America’s first ‘sex robot brothel’ in Houston faces resistance
Kinky S Dolls, a Canadian firm, is targeting Houston as the first market in a planned US expansion
Houston’s perhaps lesser-known status as a sex trade hub was noted by Texas Governor Greg Abbott in June when he lamented that the city has more brothels than Starbucks outlets.
And this city has a lot of coffee shops.
But what Houston is apparently badly missing is a robot brothel, so called. Now a Canadian company is trying to fill that yawning gap.
Kinky S Dolls, a firm that bills itself as the first “adult love dolls rent-before-you-buy service in North America”, sells realistic-looking life-size dolls with basic artificial intelligence functions – and also offers them for use by the half-hour or hour at a warehouse in Toronto.
Now the firm is targeting Houston as the first market in a planned US expansion, but is meeting resistance from a Christian anti-sex trafficking and anti-pornography group and the city’s mayor.
“It’s not the sort of business that I want in the city of Houston,” the city’s Democratic mayor Sylvester Turner said at a press conference last week, adding that he has asked the city’s legal and health departments to examine the proposal.
Kinky S Dolls, which did not respond to a request for comment, had reportedly intended to open its new location imminently.
“The states is a bigger market, and a healthier market, and God bless Trump,” owner Yuval Gavriel told The Washington Examiner, referencing the United States’ 45th president, Donald Trump
But city officials have frustrated that hope, at least for now.
The city “has told the lessor or owners of the property to cease demolition and/or construction work there until they obtain a city construction permit – for which they have not yet applied,” a spokesman for the mayor’s office said.
There do not appear to be any local, state or federal laws specifically banning “robot brothels” but Elijah Rising, a Houston not-for-profit that gives public tours of areas where sex-trafficking is common, hopes moral pressure will force a rethink.
It started a “Keep Robot Brothels Out of Houston” online petition that as of Monday had more than 12,600 signatures.
“We want to see the end of this systemic problem. We said, this robot thing looks very similar to pornography, in that when men engage with pornography it sort of detaches them from any sort of human relation, and we’ve noticed that with sex buyers,” said a staff member, David Gamboa.
He fears that realistic sex dolls will increase, not lower, demand for human prostitution and embolden men to act out violent fantasies.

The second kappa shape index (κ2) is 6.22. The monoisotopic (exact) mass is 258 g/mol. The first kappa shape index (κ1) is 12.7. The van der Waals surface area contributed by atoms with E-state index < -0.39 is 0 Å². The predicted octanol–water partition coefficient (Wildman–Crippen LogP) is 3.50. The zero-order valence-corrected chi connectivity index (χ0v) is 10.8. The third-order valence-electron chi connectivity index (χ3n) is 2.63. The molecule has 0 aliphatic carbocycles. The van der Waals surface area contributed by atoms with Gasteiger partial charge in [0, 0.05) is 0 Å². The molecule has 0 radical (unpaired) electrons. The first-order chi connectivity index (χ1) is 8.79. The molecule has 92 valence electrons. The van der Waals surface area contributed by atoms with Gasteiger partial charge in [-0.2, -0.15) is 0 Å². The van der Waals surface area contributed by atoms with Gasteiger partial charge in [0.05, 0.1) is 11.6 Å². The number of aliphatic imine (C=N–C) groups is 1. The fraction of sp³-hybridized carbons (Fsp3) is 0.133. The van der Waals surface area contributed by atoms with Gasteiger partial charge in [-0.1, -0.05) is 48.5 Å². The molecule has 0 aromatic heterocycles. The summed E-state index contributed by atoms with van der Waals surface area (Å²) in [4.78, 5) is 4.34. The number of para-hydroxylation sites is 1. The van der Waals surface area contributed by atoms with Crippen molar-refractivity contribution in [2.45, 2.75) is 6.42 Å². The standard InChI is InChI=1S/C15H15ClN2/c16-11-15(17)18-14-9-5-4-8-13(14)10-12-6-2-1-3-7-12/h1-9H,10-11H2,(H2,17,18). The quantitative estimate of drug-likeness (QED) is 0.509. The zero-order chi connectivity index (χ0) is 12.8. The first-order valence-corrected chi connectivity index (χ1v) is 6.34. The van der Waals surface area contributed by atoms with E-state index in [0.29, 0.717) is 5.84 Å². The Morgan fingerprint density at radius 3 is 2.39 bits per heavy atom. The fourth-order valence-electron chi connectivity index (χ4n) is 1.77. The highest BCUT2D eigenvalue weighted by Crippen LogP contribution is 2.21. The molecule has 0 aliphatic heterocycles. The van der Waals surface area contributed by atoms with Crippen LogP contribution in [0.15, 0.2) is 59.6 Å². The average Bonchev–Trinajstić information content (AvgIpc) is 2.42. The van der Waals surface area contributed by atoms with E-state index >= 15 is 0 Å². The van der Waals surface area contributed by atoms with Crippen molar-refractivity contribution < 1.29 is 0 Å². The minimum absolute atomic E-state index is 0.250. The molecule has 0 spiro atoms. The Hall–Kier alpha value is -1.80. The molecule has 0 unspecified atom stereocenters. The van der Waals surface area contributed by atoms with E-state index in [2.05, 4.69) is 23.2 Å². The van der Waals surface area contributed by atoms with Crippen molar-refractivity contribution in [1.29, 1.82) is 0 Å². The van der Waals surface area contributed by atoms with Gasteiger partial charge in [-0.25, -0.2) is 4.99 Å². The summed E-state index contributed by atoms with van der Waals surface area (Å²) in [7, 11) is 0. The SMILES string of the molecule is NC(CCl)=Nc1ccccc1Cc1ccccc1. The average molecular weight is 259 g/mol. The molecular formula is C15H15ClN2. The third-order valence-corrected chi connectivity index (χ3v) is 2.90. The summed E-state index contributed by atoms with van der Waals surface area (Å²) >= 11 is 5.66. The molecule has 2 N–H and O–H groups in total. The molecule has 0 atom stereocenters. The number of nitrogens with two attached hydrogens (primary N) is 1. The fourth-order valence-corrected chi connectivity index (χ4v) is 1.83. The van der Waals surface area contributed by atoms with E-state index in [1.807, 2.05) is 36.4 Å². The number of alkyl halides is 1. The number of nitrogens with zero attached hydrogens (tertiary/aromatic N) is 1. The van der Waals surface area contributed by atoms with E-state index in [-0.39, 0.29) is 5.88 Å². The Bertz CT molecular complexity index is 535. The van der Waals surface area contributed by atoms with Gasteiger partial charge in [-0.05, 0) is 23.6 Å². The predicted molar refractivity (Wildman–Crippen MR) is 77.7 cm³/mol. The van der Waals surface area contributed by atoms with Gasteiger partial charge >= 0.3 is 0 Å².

“We’ve been seeing a lot of people on social media say this is going to solve the issue of sex trafficking. That is not our stance. We saw it as going to actually encourage men, or at least create that proclivity in men, to go out and purchase a woman,” he said.
Elijah Rising consulted Kathleen Richardson, professor of ethics and culture of robots and AI at De Montfort University in Leicester, in the UK, and founder of the Campaign Against Sex Robots.
“Sex dolls are merely a new niche market in the sex trade,” she said.
“While these dolls are hidden from the public at the present there is nothing stopping any of the buyers taking their ‘sex doll’ to the supermarket, on the school run, or in any public space. Therefore we have to consider the dolls as a form of 3D pornography.
“There are also issues about what happens when you normalise a culture where women as the prostituted become visibly and openly interchangeable with dolls.”
Kinky S Dolls offers nine dolls for sale on its website, all young-looking, light-skinned females.
A part-silicone blonde doll for sale at US$3,499, “Kim”, is listed as 153cm tall and weighing 35kg with a voice and heated body.
Another company is reportedly opening a sex doll brothel in Vancouver.
A company in California has produced a prototype hyperrealistic sex robot that can tell jokes, quote Shakespeare and remember birthdays.
As developments in animatronics and artificial intelligence make “sexbots” ever more lifelike, the sphere of internet-connected sex toys is also set for a boost since a US “teledildonics” patent that was blamed for stifling innovation expired in August.